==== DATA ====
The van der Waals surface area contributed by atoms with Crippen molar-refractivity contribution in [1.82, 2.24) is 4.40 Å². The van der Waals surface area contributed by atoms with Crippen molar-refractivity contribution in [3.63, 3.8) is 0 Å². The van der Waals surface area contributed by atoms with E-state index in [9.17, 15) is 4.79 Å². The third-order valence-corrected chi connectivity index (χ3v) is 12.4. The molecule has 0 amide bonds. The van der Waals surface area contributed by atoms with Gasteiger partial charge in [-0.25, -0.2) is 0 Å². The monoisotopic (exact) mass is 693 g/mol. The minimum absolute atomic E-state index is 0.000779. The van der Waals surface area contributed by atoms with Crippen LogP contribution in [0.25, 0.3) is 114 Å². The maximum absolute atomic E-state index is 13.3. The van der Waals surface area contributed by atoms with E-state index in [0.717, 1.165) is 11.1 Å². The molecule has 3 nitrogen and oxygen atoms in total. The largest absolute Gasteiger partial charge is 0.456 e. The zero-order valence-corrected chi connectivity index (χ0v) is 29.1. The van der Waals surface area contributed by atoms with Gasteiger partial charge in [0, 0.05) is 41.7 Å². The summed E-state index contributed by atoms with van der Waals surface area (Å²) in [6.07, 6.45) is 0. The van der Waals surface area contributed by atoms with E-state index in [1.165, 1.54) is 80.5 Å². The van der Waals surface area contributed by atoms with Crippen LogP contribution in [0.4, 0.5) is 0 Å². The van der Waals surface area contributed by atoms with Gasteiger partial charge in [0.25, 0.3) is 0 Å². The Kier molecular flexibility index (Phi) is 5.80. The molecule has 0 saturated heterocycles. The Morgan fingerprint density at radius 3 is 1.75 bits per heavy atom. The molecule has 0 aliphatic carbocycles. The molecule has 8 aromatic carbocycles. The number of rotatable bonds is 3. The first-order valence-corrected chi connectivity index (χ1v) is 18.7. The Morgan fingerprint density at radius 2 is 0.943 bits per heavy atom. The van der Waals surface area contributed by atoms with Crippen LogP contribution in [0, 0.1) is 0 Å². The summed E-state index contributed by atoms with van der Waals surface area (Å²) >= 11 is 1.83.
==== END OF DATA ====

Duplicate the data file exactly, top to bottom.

The van der Waals surface area contributed by atoms with Crippen molar-refractivity contribution in [1.82, 2.24) is 4.40 Å². The van der Waals surface area contributed by atoms with Crippen molar-refractivity contribution in [3.63, 3.8) is 0 Å². The van der Waals surface area contributed by atoms with E-state index in [9.17, 15) is 4.79 Å². The third-order valence-corrected chi connectivity index (χ3v) is 12.4. The molecule has 0 amide bonds. The van der Waals surface area contributed by atoms with Gasteiger partial charge in [-0.25, -0.2) is 0 Å². The monoisotopic (exact) mass is 693 g/mol. The minimum absolute atomic E-state index is 0.000779. The van der Waals surface area contributed by atoms with Crippen LogP contribution in [0.25, 0.3) is 114 Å². The maximum absolute atomic E-state index is 13.3. The van der Waals surface area contributed by atoms with E-state index in [0.717, 1.165) is 11.1 Å². The molecule has 3 nitrogen and oxygen atoms in total. The largest absolute Gasteiger partial charge is 0.456 e. The zero-order valence-corrected chi connectivity index (χ0v) is 29.1. The van der Waals surface area contributed by atoms with Gasteiger partial charge in [0, 0.05) is 41.7 Å². The summed E-state index contributed by atoms with van der Waals surface area (Å²) in [6.07, 6.45) is 0. The van der Waals surface area contributed by atoms with E-state index in [1.165, 1.54) is 80.5 Å². The van der Waals surface area contributed by atoms with Crippen LogP contribution in [0.4, 0.5) is 0 Å². The van der Waals surface area contributed by atoms with Gasteiger partial charge in [0.25, 0.3) is 0 Å². The Kier molecular flexibility index (Phi) is 5.80. The molecule has 0 saturated heterocycles. The Morgan fingerprint density at radius 3 is 1.75 bits per heavy atom. The molecule has 0 aliphatic carbocycles. The molecule has 8 aromatic carbocycles. The number of rotatable bonds is 3. The first-order valence-corrected chi connectivity index (χ1v) is 18.7. The Morgan fingerprint density at radius 2 is 0.943 bits per heavy atom. The van der Waals surface area contributed by atoms with Crippen LogP contribution in [0, 0.1) is 0 Å². The summed E-state index contributed by atoms with van der Waals surface area (Å²) >= 11 is 1.83.